Mexico

Indigenous eco-activist slain in Morelos, Mexico

An indigenous environmental activist was killed in Mexico's south-central state of Morelos, three days ahead of a planned referendum on an energy development project that he opposed. Samir Flores Soberanes was a leader of the local Peoples in Defense of Land and Water Front and community radio station Amilzinko. He was slain by unknown gunmen in an attack at his home in the village of Amilcingo, Temoac municipality. He was a longtime figure in local opposition to the planned Huexca power plant and associated natural-gas pipeline, pushed by the government under the Morelos Integral Project. (Photo: Somos el Medio)

South Asia

Himalayan glaciers could be mostly gone by 2100

Rising temperatures in the Himalayas will melt at least one-third of the region's glaciers by the end of the century even if the world's most ambitious climate change targets are met, according to a new report. If those goals are not reached, the Himalayas could lose two-thirds of their glaciers by 2100, according to the Hindu Kush Himalaya Assessment, released by the Kathmandu-bsed International Centre for Integrated Mountain Development. Under that scenario, the Himalayas could heat up by 8 degrees Fahrenheit (4.4 degrees Celsius) by century's end, bringing radical disruptions to food and water supplies, and mass population displacement. Glaciers in the Hindu Kush-Himalayan Region, which spans over 2,000 miles of Asia, provide water to nearly a quarter of the world's population. (Photo via Nepali Times)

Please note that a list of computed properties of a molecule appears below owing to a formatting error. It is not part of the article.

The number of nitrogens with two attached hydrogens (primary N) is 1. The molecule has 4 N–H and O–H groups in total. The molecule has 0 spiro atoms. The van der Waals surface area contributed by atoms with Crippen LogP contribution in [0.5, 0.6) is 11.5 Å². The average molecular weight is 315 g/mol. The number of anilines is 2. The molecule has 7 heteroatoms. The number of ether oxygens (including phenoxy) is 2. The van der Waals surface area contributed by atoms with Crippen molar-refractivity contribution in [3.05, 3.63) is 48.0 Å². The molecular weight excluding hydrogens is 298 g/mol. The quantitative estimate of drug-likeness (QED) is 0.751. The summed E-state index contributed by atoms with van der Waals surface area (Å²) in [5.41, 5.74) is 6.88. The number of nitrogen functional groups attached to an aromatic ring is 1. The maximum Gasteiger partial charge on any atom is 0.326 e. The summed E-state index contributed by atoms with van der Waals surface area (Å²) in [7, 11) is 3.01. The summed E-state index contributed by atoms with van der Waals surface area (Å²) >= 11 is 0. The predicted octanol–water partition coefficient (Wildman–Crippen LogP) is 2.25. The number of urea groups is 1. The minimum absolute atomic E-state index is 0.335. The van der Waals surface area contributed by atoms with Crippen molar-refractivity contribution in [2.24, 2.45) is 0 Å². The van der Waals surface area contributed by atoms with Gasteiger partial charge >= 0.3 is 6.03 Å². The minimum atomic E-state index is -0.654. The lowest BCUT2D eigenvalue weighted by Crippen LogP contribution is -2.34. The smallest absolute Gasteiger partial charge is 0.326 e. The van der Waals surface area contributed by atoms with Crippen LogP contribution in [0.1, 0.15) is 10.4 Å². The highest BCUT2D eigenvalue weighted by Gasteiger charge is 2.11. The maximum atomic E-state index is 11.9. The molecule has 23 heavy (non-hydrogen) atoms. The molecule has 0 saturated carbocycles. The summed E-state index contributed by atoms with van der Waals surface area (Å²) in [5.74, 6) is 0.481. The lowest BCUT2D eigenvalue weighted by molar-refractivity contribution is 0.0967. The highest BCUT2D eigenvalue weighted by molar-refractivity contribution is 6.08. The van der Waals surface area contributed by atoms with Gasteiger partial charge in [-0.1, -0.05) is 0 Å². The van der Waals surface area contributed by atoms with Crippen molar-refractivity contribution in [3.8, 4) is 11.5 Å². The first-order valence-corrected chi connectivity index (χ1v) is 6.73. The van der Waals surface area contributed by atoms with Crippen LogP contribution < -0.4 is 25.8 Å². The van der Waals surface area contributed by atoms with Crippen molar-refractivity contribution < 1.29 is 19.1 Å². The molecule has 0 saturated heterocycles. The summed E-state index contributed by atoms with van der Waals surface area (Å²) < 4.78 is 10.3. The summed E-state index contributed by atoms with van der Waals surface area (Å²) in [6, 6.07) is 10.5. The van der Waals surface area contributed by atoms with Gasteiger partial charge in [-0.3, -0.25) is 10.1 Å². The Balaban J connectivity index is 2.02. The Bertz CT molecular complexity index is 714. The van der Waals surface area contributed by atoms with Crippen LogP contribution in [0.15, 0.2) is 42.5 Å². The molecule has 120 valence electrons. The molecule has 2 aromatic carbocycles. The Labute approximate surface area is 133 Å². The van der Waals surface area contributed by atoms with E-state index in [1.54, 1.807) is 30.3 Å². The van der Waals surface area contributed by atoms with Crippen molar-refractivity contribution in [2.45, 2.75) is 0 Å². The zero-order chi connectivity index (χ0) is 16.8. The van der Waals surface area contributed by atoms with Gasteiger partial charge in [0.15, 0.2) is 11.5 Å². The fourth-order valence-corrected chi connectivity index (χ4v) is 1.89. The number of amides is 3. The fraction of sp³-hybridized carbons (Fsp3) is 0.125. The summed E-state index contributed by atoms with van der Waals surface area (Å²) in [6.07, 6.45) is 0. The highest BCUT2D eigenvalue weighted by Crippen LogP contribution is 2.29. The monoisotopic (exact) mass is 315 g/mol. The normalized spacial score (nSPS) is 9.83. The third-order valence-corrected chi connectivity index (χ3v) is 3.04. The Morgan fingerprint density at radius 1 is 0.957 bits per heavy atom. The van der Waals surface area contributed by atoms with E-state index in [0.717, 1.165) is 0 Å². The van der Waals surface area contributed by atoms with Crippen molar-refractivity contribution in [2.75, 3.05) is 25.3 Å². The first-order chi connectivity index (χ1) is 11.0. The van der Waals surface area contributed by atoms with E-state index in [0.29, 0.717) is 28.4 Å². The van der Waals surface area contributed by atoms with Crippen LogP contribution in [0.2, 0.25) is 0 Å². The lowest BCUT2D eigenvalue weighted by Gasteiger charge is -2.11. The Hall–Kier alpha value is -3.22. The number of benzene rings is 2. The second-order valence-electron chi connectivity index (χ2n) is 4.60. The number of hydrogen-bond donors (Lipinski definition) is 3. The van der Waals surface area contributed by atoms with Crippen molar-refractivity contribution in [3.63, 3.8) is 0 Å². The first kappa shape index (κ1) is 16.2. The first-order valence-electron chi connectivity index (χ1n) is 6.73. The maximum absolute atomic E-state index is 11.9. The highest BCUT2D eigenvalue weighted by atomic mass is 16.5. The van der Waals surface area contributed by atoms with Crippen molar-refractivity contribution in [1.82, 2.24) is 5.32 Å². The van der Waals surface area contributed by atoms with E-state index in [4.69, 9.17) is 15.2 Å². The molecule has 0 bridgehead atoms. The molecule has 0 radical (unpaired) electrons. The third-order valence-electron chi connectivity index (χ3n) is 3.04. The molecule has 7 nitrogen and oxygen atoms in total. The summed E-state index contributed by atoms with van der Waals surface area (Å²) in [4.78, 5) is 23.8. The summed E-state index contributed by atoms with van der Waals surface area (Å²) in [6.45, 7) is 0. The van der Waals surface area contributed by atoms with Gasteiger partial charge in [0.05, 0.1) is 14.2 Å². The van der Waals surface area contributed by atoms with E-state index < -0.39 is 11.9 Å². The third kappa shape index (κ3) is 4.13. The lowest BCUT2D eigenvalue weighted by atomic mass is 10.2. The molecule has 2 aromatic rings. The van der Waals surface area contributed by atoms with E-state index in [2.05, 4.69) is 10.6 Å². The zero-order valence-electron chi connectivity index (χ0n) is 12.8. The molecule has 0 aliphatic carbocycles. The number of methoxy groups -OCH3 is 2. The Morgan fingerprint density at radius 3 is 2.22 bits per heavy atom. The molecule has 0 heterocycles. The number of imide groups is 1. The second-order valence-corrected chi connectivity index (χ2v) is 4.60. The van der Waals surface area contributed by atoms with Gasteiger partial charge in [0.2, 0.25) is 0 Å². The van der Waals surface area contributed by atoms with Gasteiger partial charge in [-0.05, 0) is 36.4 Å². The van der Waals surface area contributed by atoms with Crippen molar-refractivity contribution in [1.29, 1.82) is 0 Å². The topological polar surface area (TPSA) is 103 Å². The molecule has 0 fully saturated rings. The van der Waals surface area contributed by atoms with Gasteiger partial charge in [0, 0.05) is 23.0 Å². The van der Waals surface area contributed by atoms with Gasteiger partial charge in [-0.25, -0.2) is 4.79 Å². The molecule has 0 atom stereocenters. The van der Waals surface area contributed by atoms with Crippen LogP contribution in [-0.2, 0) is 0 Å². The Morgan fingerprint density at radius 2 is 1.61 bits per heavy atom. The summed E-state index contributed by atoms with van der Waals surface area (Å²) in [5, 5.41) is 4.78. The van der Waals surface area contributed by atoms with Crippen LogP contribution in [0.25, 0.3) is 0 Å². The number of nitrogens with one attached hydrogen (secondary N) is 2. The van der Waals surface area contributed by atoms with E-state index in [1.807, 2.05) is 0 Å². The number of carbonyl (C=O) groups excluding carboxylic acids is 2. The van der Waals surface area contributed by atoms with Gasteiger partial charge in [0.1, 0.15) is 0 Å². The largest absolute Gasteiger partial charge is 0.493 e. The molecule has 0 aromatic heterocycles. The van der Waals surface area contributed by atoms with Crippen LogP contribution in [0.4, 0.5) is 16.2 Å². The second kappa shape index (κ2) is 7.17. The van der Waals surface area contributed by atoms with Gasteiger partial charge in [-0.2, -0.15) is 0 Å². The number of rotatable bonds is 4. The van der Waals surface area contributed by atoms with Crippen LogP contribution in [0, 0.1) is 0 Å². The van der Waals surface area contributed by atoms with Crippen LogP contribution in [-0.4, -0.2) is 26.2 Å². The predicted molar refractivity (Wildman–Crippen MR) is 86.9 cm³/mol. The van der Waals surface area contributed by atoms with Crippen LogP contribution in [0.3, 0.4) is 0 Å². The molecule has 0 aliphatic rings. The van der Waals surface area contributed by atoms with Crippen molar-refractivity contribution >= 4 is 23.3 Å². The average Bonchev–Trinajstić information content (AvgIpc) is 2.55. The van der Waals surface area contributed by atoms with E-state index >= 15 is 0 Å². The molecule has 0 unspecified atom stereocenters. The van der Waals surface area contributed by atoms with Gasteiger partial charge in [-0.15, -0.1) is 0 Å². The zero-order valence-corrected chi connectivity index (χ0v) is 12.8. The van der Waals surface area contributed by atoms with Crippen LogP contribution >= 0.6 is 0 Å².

The Amazon

Bolsonaro starts term with assault on indigenous

On his first day in office, President Jair Bolsonaro issued a measure taking away responsibility for indigenous land demarcation from the indigenous affairs agency, FUNAI, and handing it over to the Agriculture Ministry. In the same decree, Bolsonaro shifted authority over regularization of quilombos (Afro-Brazilian collective lands) from the agrarian reform institute, INCRA, to the Agriculture Ministry. The measure greatly weakens FUNAI, taking away its most important function. In practice, key areas of indigenous and quilombo policy will now be in the hands of agribusiness advocates—a long-time demand of the Bancada Ruralista (agribusiness lobby) in Congress. Bolsonaro is openly calling for abolition of Brazil's large indigenous reserves, a move with grave implications for the Amazon rainforest and global climate. (Photo: Kayapo women in Brazilian Amazon, via FUNAI)

Africa

Fulani herders massacred in Mali